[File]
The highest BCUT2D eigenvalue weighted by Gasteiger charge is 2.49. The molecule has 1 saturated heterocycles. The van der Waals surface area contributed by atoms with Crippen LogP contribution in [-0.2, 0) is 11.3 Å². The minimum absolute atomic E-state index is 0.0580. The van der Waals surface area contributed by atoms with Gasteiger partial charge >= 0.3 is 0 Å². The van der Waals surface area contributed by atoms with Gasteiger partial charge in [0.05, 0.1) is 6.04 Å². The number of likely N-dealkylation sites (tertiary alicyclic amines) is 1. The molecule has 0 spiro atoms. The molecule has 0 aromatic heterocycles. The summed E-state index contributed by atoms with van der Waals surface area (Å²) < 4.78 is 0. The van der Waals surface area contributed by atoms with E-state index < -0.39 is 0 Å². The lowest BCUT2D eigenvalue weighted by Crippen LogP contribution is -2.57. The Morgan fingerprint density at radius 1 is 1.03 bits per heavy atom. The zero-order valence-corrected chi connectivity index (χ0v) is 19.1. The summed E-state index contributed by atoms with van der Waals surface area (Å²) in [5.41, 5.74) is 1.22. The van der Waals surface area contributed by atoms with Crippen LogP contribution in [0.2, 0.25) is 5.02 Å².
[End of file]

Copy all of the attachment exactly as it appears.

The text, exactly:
The highest BCUT2D eigenvalue weighted by Gasteiger charge is 2.49. The molecule has 1 saturated heterocycles. The van der Waals surface area contributed by atoms with Crippen LogP contribution in [-0.2, 0) is 11.3 Å². The minimum absolute atomic E-state index is 0.0580. The van der Waals surface area contributed by atoms with Gasteiger partial charge >= 0.3 is 0 Å². The van der Waals surface area contributed by atoms with Gasteiger partial charge in [0.05, 0.1) is 6.04 Å². The number of likely N-dealkylation sites (tertiary alicyclic amines) is 1. The molecule has 0 spiro atoms. The molecule has 0 aromatic heterocycles. The summed E-state index contributed by atoms with van der Waals surface area (Å²) < 4.78 is 0. The van der Waals surface area contributed by atoms with E-state index < -0.39 is 0 Å². The lowest BCUT2D eigenvalue weighted by Crippen LogP contribution is -2.57. The Morgan fingerprint density at radius 1 is 1.03 bits per heavy atom. The zero-order valence-corrected chi connectivity index (χ0v) is 19.1. The summed E-state index contributed by atoms with van der Waals surface area (Å²) in [5.41, 5.74) is 1.22. The van der Waals surface area contributed by atoms with Crippen LogP contribution in [0.2, 0.25) is 5.02 Å².